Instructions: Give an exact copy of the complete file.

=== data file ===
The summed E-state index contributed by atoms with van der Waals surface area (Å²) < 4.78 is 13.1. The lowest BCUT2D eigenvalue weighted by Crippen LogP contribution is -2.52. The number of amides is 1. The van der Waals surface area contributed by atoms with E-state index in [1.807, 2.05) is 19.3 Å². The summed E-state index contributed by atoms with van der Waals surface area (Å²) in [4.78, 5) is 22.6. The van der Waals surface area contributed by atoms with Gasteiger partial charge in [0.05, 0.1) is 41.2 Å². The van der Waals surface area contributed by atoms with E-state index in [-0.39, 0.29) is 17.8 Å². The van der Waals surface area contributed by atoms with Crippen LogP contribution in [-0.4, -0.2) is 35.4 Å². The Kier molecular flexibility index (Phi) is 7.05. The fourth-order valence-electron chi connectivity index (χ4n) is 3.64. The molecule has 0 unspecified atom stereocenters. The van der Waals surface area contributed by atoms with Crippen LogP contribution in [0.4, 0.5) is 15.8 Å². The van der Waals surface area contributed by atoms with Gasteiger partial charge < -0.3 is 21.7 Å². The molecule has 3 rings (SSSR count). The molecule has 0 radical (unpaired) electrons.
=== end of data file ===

The summed E-state index contributed by atoms with van der Waals surface area (Å²) < 4.78 is 13.1. The lowest BCUT2D eigenvalue weighted by Crippen LogP contribution is -2.52. The number of amides is 1. The van der Waals surface area contributed by atoms with E-state index in [1.807, 2.05) is 19.3 Å². The summed E-state index contributed by atoms with van der Waals surface area (Å²) in [4.78, 5) is 22.6. The van der Waals surface area contributed by atoms with Gasteiger partial charge in [0.05, 0.1) is 41.2 Å². The van der Waals surface area contributed by atoms with E-state index in [-0.39, 0.29) is 17.8 Å². The van der Waals surface area contributed by atoms with Crippen LogP contribution in [-0.4, -0.2) is 35.4 Å². The Kier molecular flexibility index (Phi) is 7.05. The fourth-order valence-electron chi connectivity index (χ4n) is 3.64. The molecule has 0 unspecified atom stereocenters. The van der Waals surface area contributed by atoms with Crippen LogP contribution in [0.4, 0.5) is 15.8 Å². The van der Waals surface area contributed by atoms with Gasteiger partial charge < -0.3 is 21.7 Å². The molecule has 3 rings (SSSR count). The molecule has 0 radical (unpaired) electrons.